This court has never had occasion to consider specifically the relevancy of a state court's presumptive determination of death in child survivor benefits cases. However, we have often addressed, in the context of Social Security disability cases, the type of evidence an ALJ must weigh in his decision and the extent to which the ALJ must state the reasons for his conclusions to permit an informed review. E.g., Ray v. Bowen, 843 F.2d 998, 1002 (7th Cir. 1988); Orlando v. Heckler, 776 F.2d 209, 213 (7th Cir. 1985). A written evaluation of each piece of evidence or testimony is not required. However, in cases where the claimant presents considerable proof to counter the agency's position, the ALJ must articulate, at some minimal level, his analysis of the evidence. Orlando, 776 F.2d at 213; Stephens v. Heckler, 766 F.2d 284, 290 (7th Cir. 1985) (Flaum, J., concurring). Only then may a reviewing court track the ALJ's reasoning and be assured that the ALJ considered the important evidence. Carlson v. Shalala, 999 F.2d 180, 181 (7th Cir. 1993) (per curiam). Accordingly, we have held that the ALJ's failure to discuss an entire line of evidence does not meet the minimal level of articulation required. Id.
Although the certificate of death was included in the exhibits submitted to him, the ALJ made no mention of the state court finding in his decision. Other courts of appeals have concluded that an ALJ may not ignore completely a probate court's determination of death, and that failure to consider such evidence constitutes grounds for reversal. McKee v. Sullivan, 903 F.2d 1436, 1439 (11th Cir. 1990); Aubrey, 462 F.2d at 785. These holdings are compatible with the principles articulated in our own case law regarding the ALJ's responsibility to reflect on all the pertinent information presented. Although the state court's finding of presumptive death is not binding upon the ALJ, it "operates as a profound and comprehensive declaration of rights under state ... law," Aubrey, 462 F.2d at 785, and may be highly relevant to the determination the ALJ must make. Although the weight to be given the state court's determination remains within the discretion of the ALJ, he cannot ignore that evidence. In evaluating the persuasiveness of the state court's finding, he may consider the purpose and adversarial nature of the state proceeding as well as the quantum of evidence needed to obtain a presumptive certificate of death. See McKee, 903 F.2d at 1439. Because the ALJ did not grapple with significant record evidence in his decision, the denial of child survivor benefits is not supported by substantial evidence. See Herron, 19 F.3d at 337.6 Accordingly, the judgment of the district court is vacated and the case is remanded to permit the ALJ to reconsider the evidence of record in accordance with this decision. We intimate, of course, no opinion with respect to the outcome.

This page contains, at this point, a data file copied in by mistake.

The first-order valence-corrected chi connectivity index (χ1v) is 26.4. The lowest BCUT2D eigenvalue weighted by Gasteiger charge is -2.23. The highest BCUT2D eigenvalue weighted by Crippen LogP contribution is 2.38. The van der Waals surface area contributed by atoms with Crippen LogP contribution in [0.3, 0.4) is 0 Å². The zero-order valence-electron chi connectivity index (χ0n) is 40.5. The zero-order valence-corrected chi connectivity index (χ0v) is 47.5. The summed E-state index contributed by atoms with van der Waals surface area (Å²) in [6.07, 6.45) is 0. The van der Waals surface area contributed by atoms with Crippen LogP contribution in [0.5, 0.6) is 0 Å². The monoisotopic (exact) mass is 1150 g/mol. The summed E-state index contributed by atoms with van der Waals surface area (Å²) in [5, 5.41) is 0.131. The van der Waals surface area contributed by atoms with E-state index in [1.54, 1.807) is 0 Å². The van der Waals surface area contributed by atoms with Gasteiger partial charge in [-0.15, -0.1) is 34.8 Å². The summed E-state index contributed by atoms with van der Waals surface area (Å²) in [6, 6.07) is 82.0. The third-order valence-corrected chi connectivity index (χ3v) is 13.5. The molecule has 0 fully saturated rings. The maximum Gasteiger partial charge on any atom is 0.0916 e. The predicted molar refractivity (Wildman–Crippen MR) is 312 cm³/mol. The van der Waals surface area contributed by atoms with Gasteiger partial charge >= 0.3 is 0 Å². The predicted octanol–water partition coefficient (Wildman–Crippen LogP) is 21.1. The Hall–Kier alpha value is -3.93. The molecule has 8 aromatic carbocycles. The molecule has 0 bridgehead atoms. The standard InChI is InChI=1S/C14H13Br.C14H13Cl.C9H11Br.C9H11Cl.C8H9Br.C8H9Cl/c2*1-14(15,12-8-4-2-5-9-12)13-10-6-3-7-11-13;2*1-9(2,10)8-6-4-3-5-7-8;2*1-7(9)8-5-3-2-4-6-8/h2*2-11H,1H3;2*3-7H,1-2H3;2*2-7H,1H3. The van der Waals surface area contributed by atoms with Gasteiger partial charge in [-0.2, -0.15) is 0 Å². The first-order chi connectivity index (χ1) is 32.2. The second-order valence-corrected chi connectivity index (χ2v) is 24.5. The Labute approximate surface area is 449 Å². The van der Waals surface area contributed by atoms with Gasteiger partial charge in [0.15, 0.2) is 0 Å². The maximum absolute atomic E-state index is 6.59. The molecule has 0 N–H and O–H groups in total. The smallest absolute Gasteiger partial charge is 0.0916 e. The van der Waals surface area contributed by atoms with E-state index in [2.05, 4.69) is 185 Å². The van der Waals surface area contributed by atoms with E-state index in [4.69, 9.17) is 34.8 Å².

VACATED AND REMANDED.
Although Mrs. Green has two other children, only John was still a minor at the time of the application
Shelnutt v. Heckler, 723 F.2d 1131 (3d Cir. 1983); Aubrey v. Richardson, 462 F.2d 782 (3d Cir. 1972); Autrey v. Harris, 639 F.2d 1233 (5th Cir. Unit A Mar. 1981) (per curiam); Johnson v. Califano, 607 F.2d 1178 (6th Cir. 1979); Brewster v. Sullivan, 972 F.2d 898 (8th Cir. 1992); Secretary of Health, Educ. & Welfare v. Meza, 368 F.2d 389 (9th Cir. 1966); Edwards v. Califano, 619 F.2d 865 (10th Cir. 1980). The Autrey decision is binding as precedent in the Eleventh Circuit as well because it was issued before October 1, 1981, the date on which the former Fifth Circuit split into the Fifth and Eleventh Circuits. See Bonner v. City of Prichard, 661 F.2d 1206, 1207 (11th Cir. 1981) (en banc)
See AR 86-6(3), AR 86-7(5), AR 86-8(6), AR 86-9(9), AR 86-10(10), AR 86-11(11), AR 93-6(8)
We note, however, that the Secretary has proposed a revision to Sec. 404.721(b). The proposed regulation would remove the language "for no apparent reason." 59 Fed.Reg. 37,002 (proposed July 20, 1994). Under this new regulation, the Secretary will follow the interpretation advocated by Mrs. Green and adopted by the other courts of appeals. In addition, the Secretary proposes adding section 404.722(b) which will provide guidance as to the type of evidence that will rebut the presumption of death. Id. The comment period for the proposed regulations ended September 19, 1994; the final rules have not been issued
See also Panduit Corp. v. All States Plastic Mfg. Co., 744 F.2d 1564, 1579 (Fed. Cir. 1984) ("The effect of a presumption of fact ... is to place upon the opposing party the burden of establishing the nonexistence of that fact. The burden on the opposing party, however, is limited to production of evidence. The burden of persuasion on the existence of the presumed fact remains throughout on the party invoking the presumption.") (footnote omitted) (emphasis in original)
We also note that the ALJ did not discuss the payment of proceeds from Mr. Green's life insurance policy following an investigation into his alleged death. Upon remand, the ALJ should evaluate this evidence